Table 1. Characteristics of patients included in the 3-month mortality and the 3-month mRS models by development and validation dataset.

Data shown as count (percentage) unless noted otherwise. Denominators vary due to missing data.

(79%) compared with 1999 (27%); p<0.01.

3-month mortality

The 3-month mortality was 6% in 1999, 6% in 2005, and 7% in 2010. The derived 3-month mortality model included two predictors, age and post-stroke mRS, and had a Brier score of 0.049 and an AUC of 0.80. When applying the derived model to the validation datasets keeping all regression coefficients fixed at their original value, the model performed well with a Brier score of 0.045 for 2005 and 0.053 for 2010. The AUC was 0.86 (95% CI: 0.79, 0.93) for 2005 and 0.84 (95% CI: 0.76, 0.92) for 2010 (Figure 1(a) and Figure 1(b)). Predicted probabilities tended to be lower than actual, as illustrated in the calibration plots. When fitting the model to the validation cohorts and allowing the coefficients to be re-estimated, the cofficients for age and post-stroke mRS were not statistically different and thus there was no need to re-estimate either of the individual coefficents in both validation dataset. After re-estimating the interecept, model performance improved with observed and predicted probabilities falling on the ideal line with intercept 0 and slope of 1 (Figure 1(c) and Figure 1(d)).

3-month mRS model

The original 3-month mRS model included six predictors-age, diabetes, severe WMH, pre-stroke mRS, post-stroke mRS, and the retrospective NIHSS and had an R2 of 0.48 and an RMSE of 1.10. When applying the derived model to the validation datasets keeping all regression coefficients fixed at their original value, the model performed well with an R2 of 0.57 for 2005 and 0.50 for 2010 and an RMSE of 0.85 for 2005 and 1.05 for 2010 (Figure 2(a) and Figure 2(b)). When compared with actual 3 month mRS, predicted values tended to be high in both validation datasets. When allowing the regression coefficients to vary, the estimated cofficients for pre-stroke mRS, post-stroke mRS and NIHSS were reasonably similar to the coefficients previously estimated. However, the effects of age, diabetes and severe WMD were significantly different for the 2005 cohort, and the effects of age and severe WMD differed for 2010 (Table 2). After re-estimating the regression coefficients, model performance improved with observed and predicted probabilities falling close to the ideal line with intercept 0 and slope of 1 (Figure 2(c) and Figure 2(d)).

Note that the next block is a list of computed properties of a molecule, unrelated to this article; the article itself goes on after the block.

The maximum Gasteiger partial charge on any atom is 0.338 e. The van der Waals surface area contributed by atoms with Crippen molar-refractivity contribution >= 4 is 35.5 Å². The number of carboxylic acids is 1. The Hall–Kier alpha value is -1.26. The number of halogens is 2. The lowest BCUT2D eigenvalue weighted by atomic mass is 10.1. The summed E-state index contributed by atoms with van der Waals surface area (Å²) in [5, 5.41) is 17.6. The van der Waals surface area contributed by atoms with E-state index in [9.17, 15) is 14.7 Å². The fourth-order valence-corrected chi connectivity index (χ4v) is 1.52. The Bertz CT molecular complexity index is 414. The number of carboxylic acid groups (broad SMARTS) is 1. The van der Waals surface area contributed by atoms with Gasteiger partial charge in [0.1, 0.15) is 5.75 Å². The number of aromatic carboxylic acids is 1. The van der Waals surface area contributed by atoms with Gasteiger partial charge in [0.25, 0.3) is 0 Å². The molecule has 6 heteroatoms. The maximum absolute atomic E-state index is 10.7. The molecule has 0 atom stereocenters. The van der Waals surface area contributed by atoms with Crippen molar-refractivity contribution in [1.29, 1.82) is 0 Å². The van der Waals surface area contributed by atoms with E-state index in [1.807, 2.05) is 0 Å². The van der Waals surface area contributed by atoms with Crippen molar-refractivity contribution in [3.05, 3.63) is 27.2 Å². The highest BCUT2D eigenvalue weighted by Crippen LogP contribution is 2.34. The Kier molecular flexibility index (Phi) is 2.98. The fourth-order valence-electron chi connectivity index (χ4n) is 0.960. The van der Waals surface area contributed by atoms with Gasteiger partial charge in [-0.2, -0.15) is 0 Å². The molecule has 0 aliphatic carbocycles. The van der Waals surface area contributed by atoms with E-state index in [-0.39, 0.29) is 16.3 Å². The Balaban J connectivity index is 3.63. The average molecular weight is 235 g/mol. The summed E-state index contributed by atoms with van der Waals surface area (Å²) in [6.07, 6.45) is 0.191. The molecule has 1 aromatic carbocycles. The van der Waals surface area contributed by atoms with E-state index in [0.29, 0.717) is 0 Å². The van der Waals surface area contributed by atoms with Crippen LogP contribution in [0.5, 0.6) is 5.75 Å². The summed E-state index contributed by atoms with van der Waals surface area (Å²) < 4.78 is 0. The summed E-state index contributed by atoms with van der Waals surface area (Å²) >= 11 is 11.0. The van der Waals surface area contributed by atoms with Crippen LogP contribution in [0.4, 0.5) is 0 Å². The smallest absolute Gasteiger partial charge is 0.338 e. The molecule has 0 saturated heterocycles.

4. Discussion

Our originally derived 3-month mortality and functional outcome predictive

Figure 1. Calibration and re-calibration plots of the 3-month mortality prediction model. (For comparison, the derivation model had an AUC = 0.80, Brier score = 0.049, and R2 = 0.10.)